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If you don't like ballads......

Jack Campin 17 May 19 - 11:17 AM
Steve Gardham 17 May 19 - 10:50 AM
Jim Carroll 17 May 19 - 10:17 AM
Steve Gardham 17 May 19 - 09:41 AM
GUEST,Pseudonymous 17 May 19 - 09:31 AM
Jim Carroll 17 May 19 - 04:20 AM
GUEST 17 May 19 - 03:34 AM
GUEST,Pseudonymous 17 May 19 - 02:48 AM
GUEST,Pseudonymous 17 May 19 - 02:47 AM
Jim Carroll 17 May 19 - 02:32 AM
Jack Campin 16 May 19 - 05:22 PM
Steve Gardham 16 May 19 - 05:21 PM
Steve Gardham 16 May 19 - 05:01 PM
Jack Campin 16 May 19 - 04:57 PM
GUEST,Pseudonymous 16 May 19 - 04:36 PM
GUEST,Pseudonymous 16 May 19 - 04:22 PM
Steve Gardham 16 May 19 - 03:38 PM
Jim Carroll 16 May 19 - 02:44 PM
GUEST,Pseudonymous 16 May 19 - 11:26 AM
GUEST,Pseudonymous 16 May 19 - 11:13 AM
Steve Gardham 16 May 19 - 10:35 AM
Steve Gardham 16 May 19 - 10:21 AM
Jack Campin 16 May 19 - 10:20 AM
Steve Gardham 16 May 19 - 10:18 AM
GUEST,Pseudonymous 16 May 19 - 10:07 AM
GUEST 16 May 19 - 09:54 AM
Steve Gardham 15 May 19 - 05:46 PM
Steve Gardham 15 May 19 - 04:28 PM
Steve Gardham 15 May 19 - 04:21 PM
Jim Carroll 15 May 19 - 02:58 PM
Richard Mellish 15 May 19 - 12:47 PM
Jim Carroll 15 May 19 - 12:17 PM
GUEST,Jack Campin 15 May 19 - 11:19 AM
Jim Carroll 15 May 19 - 10:43 AM
Jim Carroll 15 May 19 - 10:40 AM
Richard Mellish 15 May 19 - 10:17 AM
bbc 15 May 19 - 09:51 AM
Iains 15 May 19 - 09:40 AM
Jim Carroll 15 May 19 - 09:23 AM
GUEST 15 May 19 - 09:23 AM
Jim Carroll 15 May 19 - 08:39 AM
GUEST,Jack Campin 15 May 19 - 08:31 AM
Jim Carroll 15 May 19 - 08:26 AM
Jim Carroll 15 May 19 - 08:20 AM
GUEST,Pseudonymous 15 May 19 - 07:59 AM
GUEST,Jack Campin 15 May 19 - 07:44 AM
Jim Carroll 15 May 19 - 07:33 AM
GUEST,Pseudonymous 15 May 19 - 07:20 AM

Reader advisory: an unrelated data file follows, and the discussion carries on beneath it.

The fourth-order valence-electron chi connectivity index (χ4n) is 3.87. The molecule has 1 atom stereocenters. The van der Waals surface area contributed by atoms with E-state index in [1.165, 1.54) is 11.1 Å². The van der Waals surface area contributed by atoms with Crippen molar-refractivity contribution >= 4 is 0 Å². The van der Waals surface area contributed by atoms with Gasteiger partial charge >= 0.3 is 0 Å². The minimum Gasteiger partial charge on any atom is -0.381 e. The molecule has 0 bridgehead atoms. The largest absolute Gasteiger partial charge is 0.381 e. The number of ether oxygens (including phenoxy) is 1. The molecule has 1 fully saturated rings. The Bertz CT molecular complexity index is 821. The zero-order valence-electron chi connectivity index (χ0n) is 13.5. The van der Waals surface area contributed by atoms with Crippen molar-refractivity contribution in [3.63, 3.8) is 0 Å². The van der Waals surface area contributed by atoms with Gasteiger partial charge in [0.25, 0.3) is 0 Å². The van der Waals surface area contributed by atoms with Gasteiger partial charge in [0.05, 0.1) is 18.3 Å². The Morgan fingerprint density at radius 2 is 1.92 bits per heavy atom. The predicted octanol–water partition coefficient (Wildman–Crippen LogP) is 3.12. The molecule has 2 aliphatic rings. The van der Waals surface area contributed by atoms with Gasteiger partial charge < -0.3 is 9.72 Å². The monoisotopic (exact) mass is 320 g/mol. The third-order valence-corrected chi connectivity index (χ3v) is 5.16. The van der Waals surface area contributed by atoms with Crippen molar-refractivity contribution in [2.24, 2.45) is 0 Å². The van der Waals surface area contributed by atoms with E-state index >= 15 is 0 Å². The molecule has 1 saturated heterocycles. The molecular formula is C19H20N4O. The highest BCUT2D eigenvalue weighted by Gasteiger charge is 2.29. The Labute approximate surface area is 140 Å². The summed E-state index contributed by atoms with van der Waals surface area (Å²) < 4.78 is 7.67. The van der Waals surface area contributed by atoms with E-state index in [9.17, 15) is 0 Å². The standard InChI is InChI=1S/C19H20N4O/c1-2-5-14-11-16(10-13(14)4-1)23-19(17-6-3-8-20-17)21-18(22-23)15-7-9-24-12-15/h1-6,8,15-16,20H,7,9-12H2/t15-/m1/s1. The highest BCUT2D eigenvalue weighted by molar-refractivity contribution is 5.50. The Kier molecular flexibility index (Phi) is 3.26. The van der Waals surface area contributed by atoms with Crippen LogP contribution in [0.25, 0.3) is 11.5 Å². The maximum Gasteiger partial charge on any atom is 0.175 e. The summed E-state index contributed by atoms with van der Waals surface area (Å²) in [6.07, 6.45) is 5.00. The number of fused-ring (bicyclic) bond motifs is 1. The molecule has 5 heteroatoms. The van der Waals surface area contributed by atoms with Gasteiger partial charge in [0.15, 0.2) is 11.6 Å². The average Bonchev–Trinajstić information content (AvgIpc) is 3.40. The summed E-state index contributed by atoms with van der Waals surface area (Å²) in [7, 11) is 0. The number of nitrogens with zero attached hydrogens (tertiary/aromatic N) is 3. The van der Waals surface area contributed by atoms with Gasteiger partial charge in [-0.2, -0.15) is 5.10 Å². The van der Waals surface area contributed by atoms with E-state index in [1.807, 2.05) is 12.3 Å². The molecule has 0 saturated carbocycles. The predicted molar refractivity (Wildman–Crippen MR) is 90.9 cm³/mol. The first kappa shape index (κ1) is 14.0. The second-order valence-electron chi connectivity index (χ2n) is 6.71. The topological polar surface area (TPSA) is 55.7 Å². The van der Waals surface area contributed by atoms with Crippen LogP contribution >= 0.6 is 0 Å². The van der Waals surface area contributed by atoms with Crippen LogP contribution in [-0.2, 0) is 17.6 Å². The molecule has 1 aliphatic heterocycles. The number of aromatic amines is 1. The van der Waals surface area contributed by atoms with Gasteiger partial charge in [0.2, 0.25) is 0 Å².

GUEST,Jack Campin 15 May 19 - 04:43 AM
Jim Carroll 15 May 19 - 03:13 AM
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Subject: RE: If you don't like ballads......
From: Jack Campin
Date: 17 May 19 - 11:17 AM

Going back to the title if the thread, and something I mentioned a while back.

Ballads are a very small part of the range of possibilities of folk song; the wider variety includes all the magical/performative uses of verse and song like incantations, charms and curses;
love lyrics; religious meditations; dance or work songs where the rhythm is the main point; jokes; demonstrations of verbal cleverness; lullabies; funeral laments; recitations of genealogies; election slogans; auctioneers' and race commentators' chants; mnemonics; agricultural calendar sayings; prayers; liturgical songs; cattle calling songs, where the intended audience isn't even human; and so on. So there's a lot there to like if you leave ballads out of it.

And there's a reason why that might happen. That wider class of folk songs also includes a far wider class of formal structures. Compare the variety of verse forms you get in the love lyrics and devotional poems of the late Middle Ages with the range of options used for writing ballads after 1700 - all that variety has gone. (This is not just an Anglophone phenomenon, it happened in most European traditions).